Buying a Switch at age 28 feels like a win for my childhood self
When we were young, my brother and I always played video games together, until he got a Game Boy and I didn't.
How I Bought That takes a peek inside the process of making a major purchase, whether your budget is big, small, all your own, or supplemented by family and/or financial institutions. In this series, we look at many different spending situations, from how people afforded big purchases like first homes to the Nintendo Switch to splurge-worthy bags.
My brother is four and a half years older than me—and when I was growing up, I wanted to do everything he wanted to do.
Because of him, I’d pick Mighty Max over Polly Pockets any day. I insisted on playing Manhunt with him and his friends, even if that meant hiding in the trunk of our parents’ minivan for three hours. And while all of my friends were listening to the Backstreet Boys and the Spice Girls, I was stealing his Walkman so I could listen to Green Day and Blink 182. (Looking back, it wasn’t particularly age-appropriate material, either.)
We also played a lot of video games together: GoldenEye, Diddy Kong Racing, Resident Evil, Age of Empires, Metal Gear Solid. One summer, we got up every morning at the crack of dawn just so we could work our way through Banjo-Kazooie; we would take turns on the N64 controller for a few hours before our mom made us go out and play—and if that wasn’t enough of a nostalgic image for you, we were both sitting in neon-colored inflatable chairs.
Then, one Christmas in the late ’90s, my brother got a Game Boy, and I got an Easy-Bake Oven.
Don’t get me wrong; I’m not accusing my parents of gender typing (I’ve always loved to bake), and I’m not complaining about my obvious privilege. But that Game Boy largely marked the end of my brother’s and my cooperative gaming. Sure, we could take turns playing the Game Boy—and he did share a lot more than the average kid—but it wasn’t really the same when only one of us could see the screen. It felt lonely.
While I always wanted a Game Boy of my own, I never ended up getting one. It seemed like an insurmountable amount of money to save with a prepubescent allowance. And as playing video games became more of an independent activity, my parents started to encourage my other hobbies, like learning the guitar, instead.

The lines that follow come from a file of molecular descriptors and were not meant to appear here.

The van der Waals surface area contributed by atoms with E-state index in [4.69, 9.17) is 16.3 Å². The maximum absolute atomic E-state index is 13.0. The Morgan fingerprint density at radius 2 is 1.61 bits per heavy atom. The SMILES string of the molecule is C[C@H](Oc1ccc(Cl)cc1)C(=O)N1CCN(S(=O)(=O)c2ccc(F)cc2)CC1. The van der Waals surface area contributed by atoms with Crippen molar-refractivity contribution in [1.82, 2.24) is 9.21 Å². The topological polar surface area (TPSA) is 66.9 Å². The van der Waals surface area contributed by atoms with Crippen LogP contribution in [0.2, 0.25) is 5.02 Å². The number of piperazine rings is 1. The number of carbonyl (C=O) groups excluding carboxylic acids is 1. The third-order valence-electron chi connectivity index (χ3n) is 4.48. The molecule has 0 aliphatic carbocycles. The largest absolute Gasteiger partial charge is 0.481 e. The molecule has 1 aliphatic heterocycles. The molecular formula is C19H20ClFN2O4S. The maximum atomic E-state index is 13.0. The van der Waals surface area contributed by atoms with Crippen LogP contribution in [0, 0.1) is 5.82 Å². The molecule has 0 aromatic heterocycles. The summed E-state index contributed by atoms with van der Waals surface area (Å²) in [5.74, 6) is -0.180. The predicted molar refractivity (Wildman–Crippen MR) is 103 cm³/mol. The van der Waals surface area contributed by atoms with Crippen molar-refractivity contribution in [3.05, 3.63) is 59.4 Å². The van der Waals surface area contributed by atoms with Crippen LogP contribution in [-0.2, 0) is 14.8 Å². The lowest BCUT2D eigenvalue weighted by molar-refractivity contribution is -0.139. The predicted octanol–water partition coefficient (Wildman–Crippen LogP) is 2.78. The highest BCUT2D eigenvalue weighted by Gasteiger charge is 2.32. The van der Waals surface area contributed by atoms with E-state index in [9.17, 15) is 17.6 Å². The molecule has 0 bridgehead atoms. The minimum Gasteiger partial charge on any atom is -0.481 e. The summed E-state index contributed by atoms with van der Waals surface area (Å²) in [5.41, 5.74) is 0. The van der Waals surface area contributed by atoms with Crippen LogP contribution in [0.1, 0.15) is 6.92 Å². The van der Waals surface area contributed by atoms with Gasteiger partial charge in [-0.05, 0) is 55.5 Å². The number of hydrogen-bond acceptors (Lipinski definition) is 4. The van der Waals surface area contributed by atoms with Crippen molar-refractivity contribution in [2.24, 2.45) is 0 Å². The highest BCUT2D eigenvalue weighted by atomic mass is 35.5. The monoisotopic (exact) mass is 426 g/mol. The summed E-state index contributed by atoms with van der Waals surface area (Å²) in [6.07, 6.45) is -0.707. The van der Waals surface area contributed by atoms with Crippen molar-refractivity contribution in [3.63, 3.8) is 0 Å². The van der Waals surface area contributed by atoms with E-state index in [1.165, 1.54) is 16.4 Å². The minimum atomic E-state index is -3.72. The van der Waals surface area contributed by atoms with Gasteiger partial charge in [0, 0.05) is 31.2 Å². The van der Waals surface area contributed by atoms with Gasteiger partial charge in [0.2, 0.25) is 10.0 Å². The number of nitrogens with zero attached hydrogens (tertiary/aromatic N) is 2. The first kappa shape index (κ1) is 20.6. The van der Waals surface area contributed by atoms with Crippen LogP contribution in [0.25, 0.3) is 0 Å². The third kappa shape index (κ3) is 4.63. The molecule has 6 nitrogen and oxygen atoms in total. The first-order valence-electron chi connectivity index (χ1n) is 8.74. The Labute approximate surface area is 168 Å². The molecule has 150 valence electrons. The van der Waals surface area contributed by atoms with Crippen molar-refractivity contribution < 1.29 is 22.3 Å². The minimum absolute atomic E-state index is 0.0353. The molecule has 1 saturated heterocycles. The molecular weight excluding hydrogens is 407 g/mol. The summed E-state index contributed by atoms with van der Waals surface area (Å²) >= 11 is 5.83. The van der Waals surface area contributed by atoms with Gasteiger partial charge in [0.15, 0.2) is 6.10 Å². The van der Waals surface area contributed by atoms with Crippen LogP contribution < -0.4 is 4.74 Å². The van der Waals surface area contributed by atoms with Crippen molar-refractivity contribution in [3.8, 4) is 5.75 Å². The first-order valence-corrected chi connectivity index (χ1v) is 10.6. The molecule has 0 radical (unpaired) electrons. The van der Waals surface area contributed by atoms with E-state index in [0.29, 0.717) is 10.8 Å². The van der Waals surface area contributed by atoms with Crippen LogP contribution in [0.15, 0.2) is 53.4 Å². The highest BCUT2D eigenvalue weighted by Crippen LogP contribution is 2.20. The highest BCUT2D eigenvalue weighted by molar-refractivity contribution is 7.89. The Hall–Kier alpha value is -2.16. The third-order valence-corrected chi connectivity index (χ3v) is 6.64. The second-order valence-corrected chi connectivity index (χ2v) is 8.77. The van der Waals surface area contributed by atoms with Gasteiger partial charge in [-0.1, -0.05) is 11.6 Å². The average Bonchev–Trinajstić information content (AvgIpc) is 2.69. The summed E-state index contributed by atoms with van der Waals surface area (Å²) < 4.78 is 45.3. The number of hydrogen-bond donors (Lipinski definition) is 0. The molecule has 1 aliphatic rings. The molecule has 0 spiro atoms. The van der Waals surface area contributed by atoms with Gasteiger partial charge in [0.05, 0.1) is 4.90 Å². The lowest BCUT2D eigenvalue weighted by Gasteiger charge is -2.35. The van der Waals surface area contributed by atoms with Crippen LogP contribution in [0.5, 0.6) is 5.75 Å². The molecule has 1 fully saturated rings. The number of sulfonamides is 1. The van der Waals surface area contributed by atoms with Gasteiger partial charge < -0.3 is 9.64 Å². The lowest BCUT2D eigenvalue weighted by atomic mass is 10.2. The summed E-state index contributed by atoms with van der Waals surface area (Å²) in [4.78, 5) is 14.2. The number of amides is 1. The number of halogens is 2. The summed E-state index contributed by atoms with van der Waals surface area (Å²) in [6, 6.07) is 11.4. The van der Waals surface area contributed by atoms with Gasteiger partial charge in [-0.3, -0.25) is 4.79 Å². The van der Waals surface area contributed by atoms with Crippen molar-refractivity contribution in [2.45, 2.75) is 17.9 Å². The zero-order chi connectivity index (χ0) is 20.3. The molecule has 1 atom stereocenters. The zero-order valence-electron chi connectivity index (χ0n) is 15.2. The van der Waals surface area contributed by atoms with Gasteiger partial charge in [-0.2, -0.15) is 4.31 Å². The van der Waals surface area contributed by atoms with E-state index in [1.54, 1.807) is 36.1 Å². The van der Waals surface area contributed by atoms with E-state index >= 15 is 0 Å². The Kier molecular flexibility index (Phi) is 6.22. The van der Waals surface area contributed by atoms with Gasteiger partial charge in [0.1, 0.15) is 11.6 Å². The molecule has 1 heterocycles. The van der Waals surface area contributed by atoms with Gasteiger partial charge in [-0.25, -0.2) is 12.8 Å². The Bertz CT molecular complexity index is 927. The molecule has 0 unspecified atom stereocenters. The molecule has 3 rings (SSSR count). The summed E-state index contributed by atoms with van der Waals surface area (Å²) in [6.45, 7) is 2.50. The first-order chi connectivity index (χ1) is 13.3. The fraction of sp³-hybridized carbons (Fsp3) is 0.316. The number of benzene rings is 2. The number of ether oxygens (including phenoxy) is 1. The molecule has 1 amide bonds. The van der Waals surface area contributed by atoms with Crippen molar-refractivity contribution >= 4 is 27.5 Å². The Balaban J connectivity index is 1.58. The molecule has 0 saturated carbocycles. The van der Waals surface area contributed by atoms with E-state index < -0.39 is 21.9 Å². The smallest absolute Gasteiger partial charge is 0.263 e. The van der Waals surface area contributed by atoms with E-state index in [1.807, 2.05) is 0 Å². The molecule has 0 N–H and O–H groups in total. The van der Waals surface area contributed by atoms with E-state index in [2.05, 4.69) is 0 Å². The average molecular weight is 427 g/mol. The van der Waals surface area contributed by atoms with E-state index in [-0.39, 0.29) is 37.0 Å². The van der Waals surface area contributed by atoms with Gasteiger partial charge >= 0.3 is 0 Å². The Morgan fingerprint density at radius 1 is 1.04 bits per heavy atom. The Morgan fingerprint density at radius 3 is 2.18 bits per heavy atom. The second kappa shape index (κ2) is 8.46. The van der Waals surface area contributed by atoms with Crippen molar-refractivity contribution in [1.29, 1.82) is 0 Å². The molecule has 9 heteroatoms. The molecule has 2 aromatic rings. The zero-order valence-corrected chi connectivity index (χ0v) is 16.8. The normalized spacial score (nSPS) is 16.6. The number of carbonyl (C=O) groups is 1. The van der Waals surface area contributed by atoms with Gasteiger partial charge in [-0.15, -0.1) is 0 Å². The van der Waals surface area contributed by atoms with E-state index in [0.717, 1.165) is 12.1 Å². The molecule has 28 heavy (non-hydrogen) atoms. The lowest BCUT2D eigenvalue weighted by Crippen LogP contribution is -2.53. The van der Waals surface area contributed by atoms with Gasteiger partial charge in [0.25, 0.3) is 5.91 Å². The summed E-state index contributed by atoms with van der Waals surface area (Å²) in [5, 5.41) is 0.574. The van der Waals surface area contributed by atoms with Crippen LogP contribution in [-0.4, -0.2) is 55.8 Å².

From my teens into adulthood, I had formed an association between video games and the comforting memory of quality time with my brother. Now, I’m 28 years old and often play games on a PC. When the Nintendo Switch came out in March 2017, I instantly thought of my childhood and I was very intrigued—it is called the Game Boy of this generation, after all—but I couldn’t really justify spending $500 on a handheld game console when I’d already invested so much time and money into a PC gaming setup.
And then two overlapping events simultaneously changed my mind: the release of the Nintendo Switch Lite and the announcement that most New Yorkers had to stay home in March in order to stop the spread of the coronavirus (COVID-19).
Suddenly, the Nintendo Switch Lite seemed like a much more feasible purchase. While it didn’t have TV projecting capabilities or detachable controllers, it would still allow me to play all digital handheld Nintendo games while on the go—or, realistically, while lying in my bed.
It also had something that the original Game Boy never did: an online mode where you could play collectively with your friends and, more importantly, your siblings. Maybe, if my brother got one, too, we could revive our childhood gaming days even while living apart.
I bit the bullet and ordered it. When it arrived, I plugged it in, set up an account, and downloaded my first game, all before work one morning; then, psyched to start playing, I rushed through all of my writing assignments in just three hours.
I want my 8-year-old self to know: It was worth the wait.
Like most people, I started with 2020’s best-selling game Animal Crossing: New Horizons, and I’ve found it to be extremely therapeutic during all of this chaos. Having never played the prior versions, it reminds me of a mix between Pokémon, Minecraft, and The Sims, all games my brother introduced me to. If there was ever a combination so drenched in nostalgia and world-building satisfaction, this would be it. The reward-based journey, soothing aesthetic, and social interaction (whether real or simulated) have been a huge help in terms of managing my mental well-being. Plus, New Horizons just feels safe, like my childhood; unlike other modern-day options, there are minimal retributions and endless lives, which reminds me of simpler games and simpler times with my brother.
While my brother doesn’t have a Switch (yet—Christmas gift idea, perhaps), this console still offers some of the best online games for me to play with people during quarantine, including Mario Kart, Splatoon 2, Overcooked! 2, Jackbox, and Super Smash Bros. Ultimate. It’s not only a way to pass the time, but unlike its handheld predecessors, it’s a way to connect—especially while most of us are still participating in social distancing. So many of my friends are currently using video games as a means of connecting with the family members they can’t physically see, so I hope to take a page from their book in the near future.
I appreciate the Switch Lite because it combines the high-tech features of a modern-day console with all the childhood nostalgia of a Game Boy. What’s more, it couldn’t have come at a better time; it’s offered me satisfaction in a stressful situation and comforting memories of my family when I can’t see them in person. Now all I need is an inflatable neon chair.
If you want to shop your own Nintendo Switch Lite, check it out at GameStop for $199.99.